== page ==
When I was studying vocal performance I remember vividly how much better I got under my second teacher as opposed to my first. The second one had toured extensively in Europe and just had many more tools to help me unlock my vocal potential. I think the same can be said for composition/theory teachers. Once you have a base level of knowledge/ability I think independent study is much more useful. That's what music professors basically do after they get their degrees anyway.
 

Desire Inspires

To the stars through desire....
I decided to make SAE (school of audio engineering) altough some guys told me it is not worth the money and also the paper is useless in the industry. But SAE has TOP equipment that i can use anytime, together with other students. And i just want to give it a try for the diploma, to do something new in my life. Right now im getting the money together for it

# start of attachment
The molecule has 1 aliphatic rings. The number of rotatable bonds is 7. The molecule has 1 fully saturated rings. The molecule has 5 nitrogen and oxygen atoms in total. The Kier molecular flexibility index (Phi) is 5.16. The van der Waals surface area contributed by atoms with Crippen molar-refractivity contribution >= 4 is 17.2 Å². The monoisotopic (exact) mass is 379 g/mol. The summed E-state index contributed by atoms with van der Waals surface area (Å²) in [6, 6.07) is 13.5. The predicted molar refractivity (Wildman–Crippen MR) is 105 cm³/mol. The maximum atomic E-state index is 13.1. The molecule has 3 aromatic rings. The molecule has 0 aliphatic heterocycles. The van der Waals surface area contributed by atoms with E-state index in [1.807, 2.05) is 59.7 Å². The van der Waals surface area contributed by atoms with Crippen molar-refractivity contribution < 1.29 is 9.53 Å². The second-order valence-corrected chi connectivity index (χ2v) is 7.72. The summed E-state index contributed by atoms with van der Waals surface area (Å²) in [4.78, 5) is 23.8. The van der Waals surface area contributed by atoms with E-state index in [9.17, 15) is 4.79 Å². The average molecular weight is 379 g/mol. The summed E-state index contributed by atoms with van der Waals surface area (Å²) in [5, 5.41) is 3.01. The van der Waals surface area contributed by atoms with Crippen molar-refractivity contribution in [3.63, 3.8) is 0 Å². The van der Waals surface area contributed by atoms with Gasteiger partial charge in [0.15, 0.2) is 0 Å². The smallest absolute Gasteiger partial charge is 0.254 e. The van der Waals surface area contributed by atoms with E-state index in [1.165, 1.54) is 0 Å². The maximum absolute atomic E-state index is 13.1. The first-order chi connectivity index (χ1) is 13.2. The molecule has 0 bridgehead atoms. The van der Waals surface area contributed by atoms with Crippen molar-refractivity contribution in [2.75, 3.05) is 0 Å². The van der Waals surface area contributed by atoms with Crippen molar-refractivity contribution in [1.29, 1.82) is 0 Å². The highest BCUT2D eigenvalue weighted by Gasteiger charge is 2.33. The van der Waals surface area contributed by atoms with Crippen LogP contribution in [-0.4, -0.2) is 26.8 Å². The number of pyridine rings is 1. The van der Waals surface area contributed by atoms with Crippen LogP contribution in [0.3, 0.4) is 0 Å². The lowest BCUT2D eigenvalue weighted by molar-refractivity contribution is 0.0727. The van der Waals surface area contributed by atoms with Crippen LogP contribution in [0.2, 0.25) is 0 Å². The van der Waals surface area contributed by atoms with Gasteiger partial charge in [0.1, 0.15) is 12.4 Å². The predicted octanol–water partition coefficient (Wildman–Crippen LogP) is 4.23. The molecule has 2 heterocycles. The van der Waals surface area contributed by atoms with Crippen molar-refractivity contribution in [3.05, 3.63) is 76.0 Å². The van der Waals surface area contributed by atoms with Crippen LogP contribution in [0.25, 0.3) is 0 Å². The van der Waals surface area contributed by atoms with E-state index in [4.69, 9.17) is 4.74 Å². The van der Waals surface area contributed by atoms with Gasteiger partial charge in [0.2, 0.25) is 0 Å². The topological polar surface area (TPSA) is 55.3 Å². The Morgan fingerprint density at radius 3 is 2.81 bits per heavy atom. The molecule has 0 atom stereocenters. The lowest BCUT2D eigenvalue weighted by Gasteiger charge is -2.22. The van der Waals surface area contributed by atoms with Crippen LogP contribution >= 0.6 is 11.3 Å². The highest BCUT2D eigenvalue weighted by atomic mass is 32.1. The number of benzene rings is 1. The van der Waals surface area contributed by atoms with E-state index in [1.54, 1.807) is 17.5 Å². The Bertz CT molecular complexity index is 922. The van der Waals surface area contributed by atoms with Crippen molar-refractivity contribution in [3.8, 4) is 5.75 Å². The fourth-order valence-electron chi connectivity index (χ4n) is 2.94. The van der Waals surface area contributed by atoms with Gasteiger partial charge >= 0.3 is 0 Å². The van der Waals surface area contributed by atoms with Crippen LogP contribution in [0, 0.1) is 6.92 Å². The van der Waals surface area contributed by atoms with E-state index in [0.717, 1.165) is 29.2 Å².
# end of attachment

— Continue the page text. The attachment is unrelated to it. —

Forget SAE. Use that money and learn how to trade stocks. Get into real estate. Anything but waste money to play with equipment.
 
OP
ein fisch

ein fisch

Dreamer
Forget SAE. Use that money and learn how to trade stocks. Get into real estate. Anything but waste money to play with equipment.
Thanks for your input. Sadly no one could name anything better for my situation and i want to - atleast for this one time in my life - proper education in audio engineering.

Im have good self-discipline and can learn for myself whole nights and days. BUT as others mentioned, im missing structure. There are gaps that need to be filled,which i maybe forgot about. And for all the topics i know already i see it as some repetition. Second thing im missing is the social aspect, having people around me while learning.